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Old 10-04-2006, 09:27 PM   #15
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Structure

I agree with some of what I am reading. This is an issue I go round and round with some folks on a regular basis.

But before I begin, let me just say that 1/2" plywood is never enough . If you put 1/2" plywood over steel i beams 16" OC it will be totally UNACCEPTABLE, and what you are describing is totally to be expected, so I wouldn't despair just yet.

ANY cement product is prone to cracking if the underlayment below is deflecting too much. And in my opinion, that includes cement backer, as well as hardi backer(over time).

Step 1 would be satisfying the minimum requirement of the thinset. 1 1/8" of plywood is the minimum. USE 3/4. Its a couple more dollars a sheet and has much more strength. But the connection is something that can make all the difference.

What I am about to describe is in all actuality, the construction of 1 1/4" plywood, and is the result of my trial and error on 30 or so subfloors.

Before applying the sheet, clean the 1/2" panels thoroughly, and place additional screws down in between the nails that are there already. Mark on the base of the walls where the joists are to make screwing the 3/4 easy later. Next buy a case of floor underlayment glue in the large caulk gun size. Most people just squirt this stuff randomly between sheets, which actually hurts the integrity of the floor. Dump a whole tube on the floor and using a 1/8" v notched trowel spread it thoroughly on the existing floor, where each new piece of 3/4 is supposed to go. Place the 3/4 perpendicular to the joists, offset each row by at least 24" and dont let any seams line up with those of the 1/2" below. Keep 1/8" space between the panels, and screw them down INTO THE JOISTS. The evenly trowelled underlayment glue will connect the pieces together, and if you place your toes on both sides of the screw you are driving you will be able to really suck down the plywood, but only if you are driving the screw into a joist. This will not work into a piece of 1/2" plywood. Take your time doing this, and then come back the next day and walk around on it. You will probably laugh a little at this point.

If you have any deflection at this point it will be what I call wide area deflection. (jumping up and down seems to make a whole 8' by 8' area move up and down slightly) This is quite subjective, but by doing step 1 first, you have wasted no time.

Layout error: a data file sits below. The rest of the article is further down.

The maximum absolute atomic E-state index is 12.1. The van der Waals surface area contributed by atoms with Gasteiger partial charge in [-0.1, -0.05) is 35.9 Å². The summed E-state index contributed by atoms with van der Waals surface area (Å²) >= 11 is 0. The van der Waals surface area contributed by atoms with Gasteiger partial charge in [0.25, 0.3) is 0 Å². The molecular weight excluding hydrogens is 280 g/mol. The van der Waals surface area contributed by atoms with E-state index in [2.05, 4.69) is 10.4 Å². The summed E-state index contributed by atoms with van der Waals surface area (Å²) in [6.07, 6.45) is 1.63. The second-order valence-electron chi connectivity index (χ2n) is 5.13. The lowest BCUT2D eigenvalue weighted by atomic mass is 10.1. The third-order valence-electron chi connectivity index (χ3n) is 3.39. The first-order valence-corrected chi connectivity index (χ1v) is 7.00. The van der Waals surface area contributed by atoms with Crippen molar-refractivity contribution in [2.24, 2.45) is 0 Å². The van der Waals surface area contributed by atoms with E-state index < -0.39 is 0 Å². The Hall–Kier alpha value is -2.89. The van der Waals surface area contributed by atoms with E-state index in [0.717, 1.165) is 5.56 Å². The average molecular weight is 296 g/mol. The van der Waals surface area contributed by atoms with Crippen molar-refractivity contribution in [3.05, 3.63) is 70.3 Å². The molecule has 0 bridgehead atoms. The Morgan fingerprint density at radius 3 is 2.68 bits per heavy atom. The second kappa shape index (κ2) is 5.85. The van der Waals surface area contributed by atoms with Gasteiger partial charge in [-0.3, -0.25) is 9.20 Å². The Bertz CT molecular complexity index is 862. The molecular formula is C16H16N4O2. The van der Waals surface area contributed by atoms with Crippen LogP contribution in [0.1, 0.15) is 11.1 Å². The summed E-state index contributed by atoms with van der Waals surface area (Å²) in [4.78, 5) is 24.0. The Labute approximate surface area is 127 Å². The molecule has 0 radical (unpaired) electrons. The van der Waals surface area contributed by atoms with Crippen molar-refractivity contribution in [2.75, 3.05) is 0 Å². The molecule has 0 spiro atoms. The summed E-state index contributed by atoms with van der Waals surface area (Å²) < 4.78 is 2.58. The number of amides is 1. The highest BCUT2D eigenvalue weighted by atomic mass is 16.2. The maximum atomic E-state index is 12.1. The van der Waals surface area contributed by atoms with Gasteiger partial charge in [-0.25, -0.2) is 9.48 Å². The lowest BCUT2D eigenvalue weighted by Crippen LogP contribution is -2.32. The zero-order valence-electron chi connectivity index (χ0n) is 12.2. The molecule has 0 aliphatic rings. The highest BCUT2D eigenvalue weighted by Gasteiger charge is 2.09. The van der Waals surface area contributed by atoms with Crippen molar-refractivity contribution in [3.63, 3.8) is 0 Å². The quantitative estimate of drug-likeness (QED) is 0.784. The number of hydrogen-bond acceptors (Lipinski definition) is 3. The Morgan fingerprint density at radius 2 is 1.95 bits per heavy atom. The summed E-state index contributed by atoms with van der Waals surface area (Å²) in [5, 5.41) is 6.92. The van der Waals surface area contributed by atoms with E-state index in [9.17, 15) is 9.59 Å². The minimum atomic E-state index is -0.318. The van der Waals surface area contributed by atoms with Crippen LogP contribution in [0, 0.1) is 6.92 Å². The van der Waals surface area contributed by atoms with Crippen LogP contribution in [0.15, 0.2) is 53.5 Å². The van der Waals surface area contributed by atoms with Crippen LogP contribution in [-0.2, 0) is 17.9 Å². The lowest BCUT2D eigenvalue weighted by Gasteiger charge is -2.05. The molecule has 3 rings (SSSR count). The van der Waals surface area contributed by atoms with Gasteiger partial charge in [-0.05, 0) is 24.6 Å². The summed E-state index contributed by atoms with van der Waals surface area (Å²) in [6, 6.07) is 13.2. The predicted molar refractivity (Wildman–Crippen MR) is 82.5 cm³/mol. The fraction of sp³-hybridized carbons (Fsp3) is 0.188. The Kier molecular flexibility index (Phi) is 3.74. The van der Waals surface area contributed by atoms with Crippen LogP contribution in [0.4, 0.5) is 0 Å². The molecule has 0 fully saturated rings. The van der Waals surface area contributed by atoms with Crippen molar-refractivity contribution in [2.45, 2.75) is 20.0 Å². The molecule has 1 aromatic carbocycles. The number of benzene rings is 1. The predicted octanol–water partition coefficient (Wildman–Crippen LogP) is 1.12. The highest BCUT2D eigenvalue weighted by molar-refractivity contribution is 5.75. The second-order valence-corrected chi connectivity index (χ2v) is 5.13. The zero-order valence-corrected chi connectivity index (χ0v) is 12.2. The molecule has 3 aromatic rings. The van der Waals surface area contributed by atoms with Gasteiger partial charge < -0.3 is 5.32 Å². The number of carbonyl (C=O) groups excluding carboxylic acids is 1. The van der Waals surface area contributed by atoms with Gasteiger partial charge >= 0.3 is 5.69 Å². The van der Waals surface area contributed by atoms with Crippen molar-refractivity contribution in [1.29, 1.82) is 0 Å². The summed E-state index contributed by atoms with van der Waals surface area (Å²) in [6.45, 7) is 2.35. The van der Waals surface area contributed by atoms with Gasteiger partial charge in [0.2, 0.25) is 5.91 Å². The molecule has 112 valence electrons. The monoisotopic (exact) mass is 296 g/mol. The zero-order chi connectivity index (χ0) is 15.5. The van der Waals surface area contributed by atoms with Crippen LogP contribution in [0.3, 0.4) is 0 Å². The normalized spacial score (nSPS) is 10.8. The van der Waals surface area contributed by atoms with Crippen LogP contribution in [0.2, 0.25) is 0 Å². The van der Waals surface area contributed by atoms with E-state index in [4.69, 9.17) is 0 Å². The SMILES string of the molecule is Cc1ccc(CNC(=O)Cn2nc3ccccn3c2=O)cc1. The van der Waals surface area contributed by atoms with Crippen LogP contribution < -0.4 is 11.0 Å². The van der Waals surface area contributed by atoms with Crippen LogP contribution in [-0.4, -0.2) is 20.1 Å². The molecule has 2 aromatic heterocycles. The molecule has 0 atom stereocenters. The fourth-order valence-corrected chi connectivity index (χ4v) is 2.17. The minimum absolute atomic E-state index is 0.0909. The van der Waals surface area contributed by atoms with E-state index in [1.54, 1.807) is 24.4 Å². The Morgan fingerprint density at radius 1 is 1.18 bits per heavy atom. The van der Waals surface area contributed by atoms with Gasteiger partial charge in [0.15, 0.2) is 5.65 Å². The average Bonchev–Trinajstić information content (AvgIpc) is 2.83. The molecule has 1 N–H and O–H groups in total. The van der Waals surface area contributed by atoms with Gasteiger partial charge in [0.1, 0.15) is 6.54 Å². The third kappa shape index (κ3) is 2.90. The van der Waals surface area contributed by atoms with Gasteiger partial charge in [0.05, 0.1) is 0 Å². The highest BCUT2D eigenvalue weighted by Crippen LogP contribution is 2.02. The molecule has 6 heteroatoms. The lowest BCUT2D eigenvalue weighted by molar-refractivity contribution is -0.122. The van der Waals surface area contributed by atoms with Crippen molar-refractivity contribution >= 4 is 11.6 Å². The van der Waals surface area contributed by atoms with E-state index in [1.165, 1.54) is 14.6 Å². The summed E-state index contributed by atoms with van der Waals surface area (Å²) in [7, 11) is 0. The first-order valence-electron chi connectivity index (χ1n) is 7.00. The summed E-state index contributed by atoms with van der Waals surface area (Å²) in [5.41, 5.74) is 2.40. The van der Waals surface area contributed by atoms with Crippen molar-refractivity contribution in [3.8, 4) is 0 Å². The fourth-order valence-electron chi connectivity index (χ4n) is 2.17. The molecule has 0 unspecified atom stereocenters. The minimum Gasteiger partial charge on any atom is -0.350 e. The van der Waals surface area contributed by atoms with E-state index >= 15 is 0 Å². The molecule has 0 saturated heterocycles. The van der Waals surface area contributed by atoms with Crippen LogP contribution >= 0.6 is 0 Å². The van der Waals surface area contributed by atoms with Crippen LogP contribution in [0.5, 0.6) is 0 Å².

If you have tremendous movement at this point, and a wall is out of the question, the best way to reduce it is to sister a second 2x10 next to every other 2x10 that you can, or just place a few 2x4 members under some of the joists in the center area of the floor. You don't need a whole wall, 1 2x4 every 4 feet under the floor that I mention above will be more than sufficient. Place them where you can, cut them so you have to tap them in with a hammer, nail them at the top and then put a bead of liquid nails around the base. (I realize these methods may seem or really be impossible at this point, but if you can't put a wall underneath the center, this is the next best thing.)

If you want to minimize a reasonable amount of deflection, blocking IS effective, and any span over 10' should be blocked if deflection is an issue. Blocking is required in certain situations by code because it is effective. By removing twist in the joists, you strengthen the floor system as a whole. Just measure and cut 2x10 blocks and nail them in allong a chalk line snapped in the middle of the ceiling. Tighter the better. And its easier to alternate from the left side of the chalk line to the right side of the chalk line as you go (easier to nail, and easier to fit in tightly).

I wish someone told me this a few years ago, hope it helps.

edit - after hitting submit i noticed jaz's post, and I agree with all written, except I would only use versabond on concrete. Flexbond or fullflex as a minimum. Superflex is the best, but all have the ability to flex to a greater degree than the "slightly modified" stuff. Why take a chance. Spend the extra 10-20 a bag.
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Last edited by Grasshoppa; 10-04-2006 at 09:35 PM. Reason: more